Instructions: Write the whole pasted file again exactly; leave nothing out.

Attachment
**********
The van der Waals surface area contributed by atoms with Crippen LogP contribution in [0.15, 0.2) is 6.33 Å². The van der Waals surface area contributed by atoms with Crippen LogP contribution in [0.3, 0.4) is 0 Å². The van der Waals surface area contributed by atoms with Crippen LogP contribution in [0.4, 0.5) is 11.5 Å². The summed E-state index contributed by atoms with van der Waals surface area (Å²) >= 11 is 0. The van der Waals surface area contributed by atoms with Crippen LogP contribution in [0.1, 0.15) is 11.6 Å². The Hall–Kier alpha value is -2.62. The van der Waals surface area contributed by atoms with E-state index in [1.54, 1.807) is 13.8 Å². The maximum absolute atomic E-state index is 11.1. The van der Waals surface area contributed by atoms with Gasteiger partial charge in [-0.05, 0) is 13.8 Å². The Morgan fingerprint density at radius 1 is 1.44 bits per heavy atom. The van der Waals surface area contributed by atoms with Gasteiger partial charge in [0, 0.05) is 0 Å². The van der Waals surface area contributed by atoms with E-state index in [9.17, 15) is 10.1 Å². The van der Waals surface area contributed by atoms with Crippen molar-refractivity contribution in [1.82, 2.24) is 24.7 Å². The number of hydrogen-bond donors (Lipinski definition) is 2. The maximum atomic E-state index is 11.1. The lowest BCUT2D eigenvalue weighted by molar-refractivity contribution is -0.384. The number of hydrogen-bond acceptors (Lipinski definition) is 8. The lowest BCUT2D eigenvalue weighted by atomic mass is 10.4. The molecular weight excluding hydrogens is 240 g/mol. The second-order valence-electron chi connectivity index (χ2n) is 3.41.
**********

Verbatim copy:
The van der Waals surface area contributed by atoms with Crippen LogP contribution in [0.15, 0.2) is 6.33 Å². The van der Waals surface area contributed by atoms with Crippen LogP contribution in [0.3, 0.4) is 0 Å². The van der Waals surface area contributed by atoms with Crippen LogP contribution in [0.4, 0.5) is 11.5 Å². The summed E-state index contributed by atoms with van der Waals surface area (Å²) >= 11 is 0. The van der Waals surface area contributed by atoms with Crippen LogP contribution in [0.1, 0.15) is 11.6 Å². The Hall–Kier alpha value is -2.62. The van der Waals surface area contributed by atoms with E-state index in [1.54, 1.807) is 13.8 Å². The maximum absolute atomic E-state index is 11.1. The van der Waals surface area contributed by atoms with Gasteiger partial charge in [-0.05, 0) is 13.8 Å². The Morgan fingerprint density at radius 1 is 1.44 bits per heavy atom. The van der Waals surface area contributed by atoms with Gasteiger partial charge in [0, 0.05) is 0 Å². The van der Waals surface area contributed by atoms with E-state index in [9.17, 15) is 10.1 Å². The van der Waals surface area contributed by atoms with Crippen molar-refractivity contribution in [1.82, 2.24) is 24.7 Å². The number of hydrogen-bond donors (Lipinski definition) is 2. The maximum atomic E-state index is 11.1. The lowest BCUT2D eigenvalue weighted by molar-refractivity contribution is -0.384. The number of hydrogen-bond acceptors (Lipinski definition) is 8. The lowest BCUT2D eigenvalue weighted by atomic mass is 10.4. The molecular weight excluding hydrogens is 240 g/mol. The second-order valence-electron chi connectivity index (χ2n) is 3.41.